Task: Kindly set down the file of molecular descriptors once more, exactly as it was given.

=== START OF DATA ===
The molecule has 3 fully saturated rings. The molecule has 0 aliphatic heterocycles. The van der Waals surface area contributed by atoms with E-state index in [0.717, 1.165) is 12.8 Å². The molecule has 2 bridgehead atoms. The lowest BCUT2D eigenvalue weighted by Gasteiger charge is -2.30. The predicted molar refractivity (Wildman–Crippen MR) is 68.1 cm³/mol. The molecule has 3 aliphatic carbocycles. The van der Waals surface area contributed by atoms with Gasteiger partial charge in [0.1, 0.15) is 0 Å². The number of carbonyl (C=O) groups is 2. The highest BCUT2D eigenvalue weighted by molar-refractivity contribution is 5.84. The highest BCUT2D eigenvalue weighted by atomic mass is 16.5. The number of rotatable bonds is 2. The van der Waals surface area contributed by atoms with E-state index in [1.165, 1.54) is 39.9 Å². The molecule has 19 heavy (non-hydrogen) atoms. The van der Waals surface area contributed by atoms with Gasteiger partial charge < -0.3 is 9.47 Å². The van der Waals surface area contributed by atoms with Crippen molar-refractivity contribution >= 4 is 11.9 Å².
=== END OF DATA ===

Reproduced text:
The molecule has 3 fully saturated rings. The molecule has 0 aliphatic heterocycles. The van der Waals surface area contributed by atoms with E-state index in [0.717, 1.165) is 12.8 Å². The molecule has 2 bridgehead atoms. The lowest BCUT2D eigenvalue weighted by Gasteiger charge is -2.30. The predicted molar refractivity (Wildman–Crippen MR) is 68.1 cm³/mol. The molecule has 3 aliphatic carbocycles. The van der Waals surface area contributed by atoms with Gasteiger partial charge in [0.1, 0.15) is 0 Å². The number of carbonyl (C=O) groups is 2. The highest BCUT2D eigenvalue weighted by molar-refractivity contribution is 5.84. The highest BCUT2D eigenvalue weighted by atomic mass is 16.5. The number of rotatable bonds is 2. The van der Waals surface area contributed by atoms with E-state index in [1.165, 1.54) is 39.9 Å². The molecule has 19 heavy (non-hydrogen) atoms. The van der Waals surface area contributed by atoms with Gasteiger partial charge < -0.3 is 9.47 Å². The van der Waals surface area contributed by atoms with Crippen molar-refractivity contribution >= 4 is 11.9 Å².